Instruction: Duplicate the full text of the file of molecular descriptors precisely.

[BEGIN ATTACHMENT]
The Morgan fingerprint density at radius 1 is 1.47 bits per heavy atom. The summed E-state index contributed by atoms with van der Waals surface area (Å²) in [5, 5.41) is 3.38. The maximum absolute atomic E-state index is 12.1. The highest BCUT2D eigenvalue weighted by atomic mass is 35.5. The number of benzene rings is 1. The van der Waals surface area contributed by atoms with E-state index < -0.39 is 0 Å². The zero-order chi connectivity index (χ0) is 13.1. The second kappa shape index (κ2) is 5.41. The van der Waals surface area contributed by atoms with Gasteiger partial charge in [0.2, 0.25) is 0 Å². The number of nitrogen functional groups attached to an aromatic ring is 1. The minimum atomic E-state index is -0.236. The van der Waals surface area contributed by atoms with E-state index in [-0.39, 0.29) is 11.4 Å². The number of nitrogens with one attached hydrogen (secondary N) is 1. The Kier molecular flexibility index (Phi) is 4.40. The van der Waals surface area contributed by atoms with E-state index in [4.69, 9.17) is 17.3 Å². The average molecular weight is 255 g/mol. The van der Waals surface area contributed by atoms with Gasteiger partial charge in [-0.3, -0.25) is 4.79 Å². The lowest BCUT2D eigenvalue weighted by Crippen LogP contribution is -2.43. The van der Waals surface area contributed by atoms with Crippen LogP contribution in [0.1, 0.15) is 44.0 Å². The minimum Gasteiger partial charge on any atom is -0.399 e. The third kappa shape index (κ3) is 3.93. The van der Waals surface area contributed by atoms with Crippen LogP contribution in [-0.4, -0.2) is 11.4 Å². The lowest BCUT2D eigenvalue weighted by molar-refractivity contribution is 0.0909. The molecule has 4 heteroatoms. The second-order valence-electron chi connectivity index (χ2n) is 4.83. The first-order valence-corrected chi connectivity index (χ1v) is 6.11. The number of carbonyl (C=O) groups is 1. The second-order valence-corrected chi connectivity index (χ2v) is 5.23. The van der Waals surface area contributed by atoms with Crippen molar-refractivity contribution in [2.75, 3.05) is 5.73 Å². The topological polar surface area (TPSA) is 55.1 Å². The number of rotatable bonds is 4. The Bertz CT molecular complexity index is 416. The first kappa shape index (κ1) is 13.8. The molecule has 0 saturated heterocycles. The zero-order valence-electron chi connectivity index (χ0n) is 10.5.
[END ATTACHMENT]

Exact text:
The Morgan fingerprint density at radius 1 is 1.47 bits per heavy atom. The summed E-state index contributed by atoms with van der Waals surface area (Å²) in [5, 5.41) is 3.38. The maximum absolute atomic E-state index is 12.1. The highest BCUT2D eigenvalue weighted by atomic mass is 35.5. The number of benzene rings is 1. The van der Waals surface area contributed by atoms with E-state index < -0.39 is 0 Å². The zero-order chi connectivity index (χ0) is 13.1. The second kappa shape index (κ2) is 5.41. The van der Waals surface area contributed by atoms with Gasteiger partial charge in [0.2, 0.25) is 0 Å². The number of nitrogen functional groups attached to an aromatic ring is 1. The minimum atomic E-state index is -0.236. The van der Waals surface area contributed by atoms with E-state index in [-0.39, 0.29) is 11.4 Å². The number of nitrogens with one attached hydrogen (secondary N) is 1. The Kier molecular flexibility index (Phi) is 4.40. The van der Waals surface area contributed by atoms with E-state index in [4.69, 9.17) is 17.3 Å². The average molecular weight is 255 g/mol. The van der Waals surface area contributed by atoms with Gasteiger partial charge in [-0.3, -0.25) is 4.79 Å². The lowest BCUT2D eigenvalue weighted by Crippen LogP contribution is -2.43. The van der Waals surface area contributed by atoms with Crippen LogP contribution in [0.1, 0.15) is 44.0 Å². The minimum Gasteiger partial charge on any atom is -0.399 e. The third kappa shape index (κ3) is 3.93. The van der Waals surface area contributed by atoms with Crippen LogP contribution in [-0.4, -0.2) is 11.4 Å². The lowest BCUT2D eigenvalue weighted by molar-refractivity contribution is 0.0909. The molecule has 4 heteroatoms. The second-order valence-electron chi connectivity index (χ2n) is 4.83. The first-order valence-corrected chi connectivity index (χ1v) is 6.11. The number of carbonyl (C=O) groups is 1. The second-order valence-corrected chi connectivity index (χ2v) is 5.23. The van der Waals surface area contributed by atoms with Crippen molar-refractivity contribution in [2.75, 3.05) is 5.73 Å². The topological polar surface area (TPSA) is 55.1 Å². The number of rotatable bonds is 4. The Bertz CT molecular complexity index is 416. The first kappa shape index (κ1) is 13.8. The molecule has 0 saturated heterocycles. The zero-order valence-electron chi connectivity index (χ0n) is 10.5.